WCVM students win ultrasound machine
A group of University of Saskatchewan veterinary students has been rewarded for their creativity with a large animal ultrasound machine – first prize in a North American university video contest sponsored by BCF Technology.
The Western College of Veterinary Medicine (WCVM) team members, who were the only Canadian entrants, handily beat out the other four finalists vying for the prize with an amazing 2,840 votes for their video submission – a magic school bus ride through a cow’s reproductive system.
The competitors — Devon Wilson, Elad Ben-Ezra, Marshall McDonald, Colin Taylor, Denise Kileywegt, Lisa Misener, Zac Waddington, Graham Ellingson and Aaron Hughes — are all members of the WCVM’s Production Animal Club. They drew inspiration for their magical bus tour from a shared childhood experience – watching The Magic School Bus, a popular animated television series from the 1990s.
Once they had created and submitted their video along with three veterinary-related articles, the students worked hard to garner votes by promoting their entry through social media as well as through other conventional media coverage.
“This has all been so much fun,” said Wilson, one of the video participants who’s also in charge of public relations for the Production Animal Club. “We’ve had so much support from local news sources, and we even did radio interviews.”
Nicole Lamb-Vosen, marketing manager for BCF North America, was impressed by the students’ creativity and their efforts to gain support.
“The ‘Magic School Bus’ video definitely stood out with the time they put into its creation. Based on the video, press support and votes, we know that this Easi-Scan will get a workout by this group of students, and we are glad to be able to contribute to their education,” said Lamb-Vosen in a news release.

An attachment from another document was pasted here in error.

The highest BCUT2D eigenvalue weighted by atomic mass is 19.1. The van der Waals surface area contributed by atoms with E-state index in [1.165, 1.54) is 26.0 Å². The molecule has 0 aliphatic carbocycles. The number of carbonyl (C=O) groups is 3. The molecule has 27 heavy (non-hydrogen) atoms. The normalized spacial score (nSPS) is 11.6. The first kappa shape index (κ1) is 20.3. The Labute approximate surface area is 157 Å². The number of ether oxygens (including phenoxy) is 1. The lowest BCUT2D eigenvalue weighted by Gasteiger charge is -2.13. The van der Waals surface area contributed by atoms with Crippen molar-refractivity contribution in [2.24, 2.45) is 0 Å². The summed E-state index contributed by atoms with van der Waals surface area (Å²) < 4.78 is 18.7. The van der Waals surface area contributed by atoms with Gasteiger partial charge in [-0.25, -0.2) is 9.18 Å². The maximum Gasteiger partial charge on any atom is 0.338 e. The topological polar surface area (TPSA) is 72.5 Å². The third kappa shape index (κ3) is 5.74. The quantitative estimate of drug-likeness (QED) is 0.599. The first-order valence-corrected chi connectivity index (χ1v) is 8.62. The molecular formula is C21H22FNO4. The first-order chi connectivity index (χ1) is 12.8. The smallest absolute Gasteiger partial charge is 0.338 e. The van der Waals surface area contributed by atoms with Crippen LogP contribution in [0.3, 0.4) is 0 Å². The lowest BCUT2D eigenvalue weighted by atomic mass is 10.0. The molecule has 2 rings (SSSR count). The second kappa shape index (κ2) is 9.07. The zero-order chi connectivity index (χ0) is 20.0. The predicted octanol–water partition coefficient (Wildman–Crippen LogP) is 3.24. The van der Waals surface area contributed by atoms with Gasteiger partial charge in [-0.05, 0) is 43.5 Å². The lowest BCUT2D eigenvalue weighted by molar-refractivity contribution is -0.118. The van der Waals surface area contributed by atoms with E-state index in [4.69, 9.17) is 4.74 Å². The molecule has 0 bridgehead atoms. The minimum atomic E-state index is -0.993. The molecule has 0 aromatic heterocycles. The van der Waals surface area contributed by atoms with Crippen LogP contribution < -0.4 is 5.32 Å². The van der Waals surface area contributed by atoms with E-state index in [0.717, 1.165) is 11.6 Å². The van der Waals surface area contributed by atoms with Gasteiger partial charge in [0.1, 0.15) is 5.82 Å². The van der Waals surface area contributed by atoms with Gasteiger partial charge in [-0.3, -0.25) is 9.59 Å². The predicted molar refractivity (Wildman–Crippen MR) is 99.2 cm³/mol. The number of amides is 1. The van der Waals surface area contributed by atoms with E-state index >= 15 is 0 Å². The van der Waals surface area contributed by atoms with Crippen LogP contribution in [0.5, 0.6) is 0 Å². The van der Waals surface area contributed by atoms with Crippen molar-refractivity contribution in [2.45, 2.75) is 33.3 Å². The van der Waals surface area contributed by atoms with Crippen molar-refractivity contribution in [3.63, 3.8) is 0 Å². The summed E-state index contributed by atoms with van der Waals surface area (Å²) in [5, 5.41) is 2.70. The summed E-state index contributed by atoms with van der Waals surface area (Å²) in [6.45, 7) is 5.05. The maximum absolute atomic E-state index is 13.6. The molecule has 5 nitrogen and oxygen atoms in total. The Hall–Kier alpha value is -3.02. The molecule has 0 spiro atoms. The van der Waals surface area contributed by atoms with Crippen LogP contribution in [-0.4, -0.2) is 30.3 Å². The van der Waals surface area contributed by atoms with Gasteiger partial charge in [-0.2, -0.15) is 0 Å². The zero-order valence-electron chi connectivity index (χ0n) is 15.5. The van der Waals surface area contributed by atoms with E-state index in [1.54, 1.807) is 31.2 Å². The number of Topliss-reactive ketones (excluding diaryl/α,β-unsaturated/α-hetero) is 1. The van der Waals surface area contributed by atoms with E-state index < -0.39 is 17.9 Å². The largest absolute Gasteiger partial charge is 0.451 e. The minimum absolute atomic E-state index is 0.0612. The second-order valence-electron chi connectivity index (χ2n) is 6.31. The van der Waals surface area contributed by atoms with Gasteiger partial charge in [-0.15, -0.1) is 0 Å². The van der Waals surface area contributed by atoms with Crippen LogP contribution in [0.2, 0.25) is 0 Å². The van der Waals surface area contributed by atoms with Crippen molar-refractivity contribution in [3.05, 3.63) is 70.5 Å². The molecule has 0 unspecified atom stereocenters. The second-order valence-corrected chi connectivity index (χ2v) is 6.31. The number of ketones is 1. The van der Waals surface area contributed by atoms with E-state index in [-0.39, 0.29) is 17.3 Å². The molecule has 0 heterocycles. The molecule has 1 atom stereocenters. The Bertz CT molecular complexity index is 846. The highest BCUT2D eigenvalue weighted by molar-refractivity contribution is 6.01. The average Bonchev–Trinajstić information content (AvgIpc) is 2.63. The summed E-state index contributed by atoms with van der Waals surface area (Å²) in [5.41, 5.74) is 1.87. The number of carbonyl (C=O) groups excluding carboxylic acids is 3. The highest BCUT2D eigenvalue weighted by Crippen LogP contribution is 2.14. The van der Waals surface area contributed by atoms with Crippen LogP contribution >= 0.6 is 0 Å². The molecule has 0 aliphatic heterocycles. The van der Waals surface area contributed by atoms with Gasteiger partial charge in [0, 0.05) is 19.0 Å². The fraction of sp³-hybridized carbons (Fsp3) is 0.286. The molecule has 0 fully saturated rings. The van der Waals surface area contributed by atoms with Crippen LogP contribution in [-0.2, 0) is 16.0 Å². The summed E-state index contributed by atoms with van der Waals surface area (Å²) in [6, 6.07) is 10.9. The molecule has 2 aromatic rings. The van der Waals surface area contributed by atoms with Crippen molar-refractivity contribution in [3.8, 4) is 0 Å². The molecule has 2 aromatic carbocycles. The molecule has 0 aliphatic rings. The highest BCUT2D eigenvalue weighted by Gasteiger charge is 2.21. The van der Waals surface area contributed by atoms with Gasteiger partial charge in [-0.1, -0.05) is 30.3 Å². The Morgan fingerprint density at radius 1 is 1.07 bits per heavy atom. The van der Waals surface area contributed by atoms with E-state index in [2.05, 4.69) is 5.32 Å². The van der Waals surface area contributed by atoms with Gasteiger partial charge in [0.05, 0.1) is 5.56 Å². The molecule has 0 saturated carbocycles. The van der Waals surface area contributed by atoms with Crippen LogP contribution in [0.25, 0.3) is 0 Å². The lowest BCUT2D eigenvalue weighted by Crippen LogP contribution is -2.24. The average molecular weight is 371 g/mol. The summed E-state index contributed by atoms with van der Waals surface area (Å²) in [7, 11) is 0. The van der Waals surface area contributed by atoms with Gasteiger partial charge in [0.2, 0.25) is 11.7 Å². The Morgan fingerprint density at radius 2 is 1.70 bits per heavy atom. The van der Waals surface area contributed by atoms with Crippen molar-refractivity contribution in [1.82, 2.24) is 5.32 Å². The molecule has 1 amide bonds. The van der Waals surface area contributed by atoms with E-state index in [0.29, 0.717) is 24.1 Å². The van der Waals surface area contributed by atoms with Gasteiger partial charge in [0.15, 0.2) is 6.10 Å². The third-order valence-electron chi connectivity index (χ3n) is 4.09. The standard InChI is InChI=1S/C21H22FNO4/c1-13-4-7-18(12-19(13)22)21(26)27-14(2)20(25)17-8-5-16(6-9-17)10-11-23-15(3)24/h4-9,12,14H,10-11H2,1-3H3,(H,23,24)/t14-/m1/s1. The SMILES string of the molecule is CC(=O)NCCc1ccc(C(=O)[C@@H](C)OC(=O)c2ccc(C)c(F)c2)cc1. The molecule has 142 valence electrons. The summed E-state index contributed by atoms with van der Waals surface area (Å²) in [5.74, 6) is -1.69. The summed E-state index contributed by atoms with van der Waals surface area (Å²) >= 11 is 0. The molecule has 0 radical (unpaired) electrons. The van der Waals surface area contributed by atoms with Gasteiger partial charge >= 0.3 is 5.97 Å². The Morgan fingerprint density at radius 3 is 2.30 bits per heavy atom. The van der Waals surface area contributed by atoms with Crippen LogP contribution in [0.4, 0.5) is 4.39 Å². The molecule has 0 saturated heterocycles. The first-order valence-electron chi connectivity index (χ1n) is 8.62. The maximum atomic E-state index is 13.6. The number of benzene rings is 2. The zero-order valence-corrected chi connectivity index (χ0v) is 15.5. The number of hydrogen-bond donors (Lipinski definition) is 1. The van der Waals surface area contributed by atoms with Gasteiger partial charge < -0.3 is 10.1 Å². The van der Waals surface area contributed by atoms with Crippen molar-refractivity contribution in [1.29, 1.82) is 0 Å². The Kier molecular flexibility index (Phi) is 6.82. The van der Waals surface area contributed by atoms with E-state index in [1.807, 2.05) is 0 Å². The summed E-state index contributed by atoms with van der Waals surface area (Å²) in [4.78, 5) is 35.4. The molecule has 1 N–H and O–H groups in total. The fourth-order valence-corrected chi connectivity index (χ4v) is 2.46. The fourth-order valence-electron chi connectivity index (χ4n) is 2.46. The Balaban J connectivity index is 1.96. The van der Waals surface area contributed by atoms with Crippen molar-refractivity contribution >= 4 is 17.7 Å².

The Easi-Scan ultrasound machine will be a welcome addition to the college’s diagnostic equipment, and it will greatly benefit the students, particularly in their third-year palpation class.
“Ultrasound has become much more common in cattle reproductive work,” said Dr. Chris Clark, a WCVM associate professor and a specialist in large animal medicine.
“The students in the palpation lab get exposed to ultrasounds, but we don’t have a very large number of them and it’s a fairly large class. Learning to use an ultrasound machine to help with palpation makes a huge difference because they can see what they’re feeling.”
Students from other classes will benefit from an additional machine that will afford them more opportunities to practise operating the diagnostic tool. And the machine will be valuable for diagnosing conditions such as umbilical cord infections and certain types of lung disease.
The ultrasound unit, valued at more than US$12,000, is a fitting prize for a contest sponsored by BCF Technology, a company that strives to provide ultrasound education to the veterinary industry and endeavours to involve university students through their BCF University Program.
“This is the second year we have held this competition to support our BCF University Program and its mission of supplying veterinary students with additional ultrasound education prior to their graduation,” Lamb-Vosen explained. “This program can’t exist without these veterinary students, and their enthusiasm is greatly appreciated.”